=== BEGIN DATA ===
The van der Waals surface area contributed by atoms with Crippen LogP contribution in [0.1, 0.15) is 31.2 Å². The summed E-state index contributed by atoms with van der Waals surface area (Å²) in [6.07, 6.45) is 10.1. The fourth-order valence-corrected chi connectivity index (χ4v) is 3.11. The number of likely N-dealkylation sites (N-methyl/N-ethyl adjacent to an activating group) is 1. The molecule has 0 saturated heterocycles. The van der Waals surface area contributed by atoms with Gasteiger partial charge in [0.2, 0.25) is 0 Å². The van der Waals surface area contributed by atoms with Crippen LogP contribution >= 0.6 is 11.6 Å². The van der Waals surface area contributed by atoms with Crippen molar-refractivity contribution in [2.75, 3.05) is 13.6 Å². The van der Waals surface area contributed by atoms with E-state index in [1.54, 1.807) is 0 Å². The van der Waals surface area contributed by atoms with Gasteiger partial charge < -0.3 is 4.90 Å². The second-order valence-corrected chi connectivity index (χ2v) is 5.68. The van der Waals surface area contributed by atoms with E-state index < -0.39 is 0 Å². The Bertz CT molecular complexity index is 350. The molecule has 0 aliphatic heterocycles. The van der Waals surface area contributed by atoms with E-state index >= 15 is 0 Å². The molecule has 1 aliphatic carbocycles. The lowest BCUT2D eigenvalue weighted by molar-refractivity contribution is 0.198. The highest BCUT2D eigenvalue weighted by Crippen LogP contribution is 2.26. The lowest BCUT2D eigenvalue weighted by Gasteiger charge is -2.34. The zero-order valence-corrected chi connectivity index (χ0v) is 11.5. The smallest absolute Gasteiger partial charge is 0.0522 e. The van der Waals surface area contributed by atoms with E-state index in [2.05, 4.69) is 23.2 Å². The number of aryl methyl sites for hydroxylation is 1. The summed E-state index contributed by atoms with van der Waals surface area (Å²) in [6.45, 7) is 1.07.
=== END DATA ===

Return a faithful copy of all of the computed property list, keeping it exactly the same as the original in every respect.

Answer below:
The van der Waals surface area contributed by atoms with Crippen LogP contribution in [0.1, 0.15) is 31.2 Å². The summed E-state index contributed by atoms with van der Waals surface area (Å²) in [6.07, 6.45) is 10.1. The fourth-order valence-corrected chi connectivity index (χ4v) is 3.11. The number of likely N-dealkylation sites (N-methyl/N-ethyl adjacent to an activating group) is 1. The molecule has 0 saturated heterocycles. The van der Waals surface area contributed by atoms with Gasteiger partial charge in [0.2, 0.25) is 0 Å². The van der Waals surface area contributed by atoms with Crippen LogP contribution >= 0.6 is 11.6 Å². The van der Waals surface area contributed by atoms with Crippen molar-refractivity contribution in [2.75, 3.05) is 13.6 Å². The van der Waals surface area contributed by atoms with E-state index in [1.54, 1.807) is 0 Å². The van der Waals surface area contributed by atoms with Gasteiger partial charge < -0.3 is 4.90 Å². The second-order valence-corrected chi connectivity index (χ2v) is 5.68. The van der Waals surface area contributed by atoms with E-state index < -0.39 is 0 Å². The Bertz CT molecular complexity index is 350. The molecule has 0 aliphatic heterocycles. The van der Waals surface area contributed by atoms with E-state index >= 15 is 0 Å². The molecule has 1 aliphatic carbocycles. The lowest BCUT2D eigenvalue weighted by molar-refractivity contribution is 0.198. The highest BCUT2D eigenvalue weighted by Crippen LogP contribution is 2.26. The lowest BCUT2D eigenvalue weighted by Gasteiger charge is -2.34. The zero-order valence-corrected chi connectivity index (χ0v) is 11.5. The smallest absolute Gasteiger partial charge is 0.0522 e. The van der Waals surface area contributed by atoms with E-state index in [2.05, 4.69) is 23.2 Å². The number of aryl methyl sites for hydroxylation is 1. The summed E-state index contributed by atoms with van der Waals surface area (Å²) in [6.45, 7) is 1.07.